The use of a vaccine against classical swine fever virus (CSFV) during an outbreak of CSF should lead to a reduction in the horizontal or vertical transmission of CSFV. The reduction of vertical, i.e. transplacental, transmission of a moderate-virulent strain of CSFV from the sow to its offspring was studied in sows vaccinated once or twice with a CSFV E2 subunit vaccine. Two groups of nine sows were vaccinated with one PD95 dose of the E2 subunit vaccine, approximately four weeks before insemination. A third group of nine inseminated sows served as controls. One group of nine sows were vaccinated again at two weeks after insemination. At ten weeks after the primary vaccination, approximately six weeks after insemination, all 27 sows were challenged intranasally with 105 TCID50 of a moderate-virulent strain of CSFV, the Van Zoelen strain. The sows were euthanized at five weeks after challenge, and samples from the sows and fetuses were collected for detection of CSFV. All 27 sows were in gestation at the time of slaughter, CSFV was detected in the fetuses of all unvaccinated sows but it was not detected in any of the samples collected from fetuses of the double-vaccinated sows. Virus was however recovered from the fetuses of one out of nine sows vaccinated once. All the sows, except four double-vaccinated sows, developed CSFV Erns antibodies. Transplacental transmission of CSFV was reduced significantly (p <0.001) in all vaccinated sows. When the results from the experiment were extrapolated to a herd level, it could be concluded that, with 95% certainty, approximately 11% (single vaccination) or 0% (double vaccination), confidence intervals of 0.01-0.44 and 0.0-0.30 respectively, of the pregnant sows would still not be protected against vertical transmission of moderate-virulent CSFV. We conclude that vaccination with the CSFV E2 subunit vaccine can reduce the transmission of moderate-virulent strain of CSFV from the sow to its offspring significantly.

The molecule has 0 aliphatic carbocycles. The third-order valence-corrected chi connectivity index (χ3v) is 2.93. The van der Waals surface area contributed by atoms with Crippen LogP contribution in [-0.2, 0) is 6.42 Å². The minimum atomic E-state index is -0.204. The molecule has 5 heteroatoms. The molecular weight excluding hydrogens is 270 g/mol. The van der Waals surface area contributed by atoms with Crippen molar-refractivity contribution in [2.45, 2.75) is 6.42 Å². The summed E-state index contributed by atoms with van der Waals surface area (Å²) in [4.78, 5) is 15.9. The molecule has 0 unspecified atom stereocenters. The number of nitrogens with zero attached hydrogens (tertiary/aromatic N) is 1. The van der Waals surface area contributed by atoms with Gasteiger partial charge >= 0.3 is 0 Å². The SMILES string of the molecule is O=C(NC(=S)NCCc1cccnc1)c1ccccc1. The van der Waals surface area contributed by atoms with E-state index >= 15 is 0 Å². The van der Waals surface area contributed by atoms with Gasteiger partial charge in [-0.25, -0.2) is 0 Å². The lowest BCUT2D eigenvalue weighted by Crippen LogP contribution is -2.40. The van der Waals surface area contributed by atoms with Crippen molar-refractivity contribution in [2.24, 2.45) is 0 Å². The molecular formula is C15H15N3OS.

|Publication status||Published - 2000|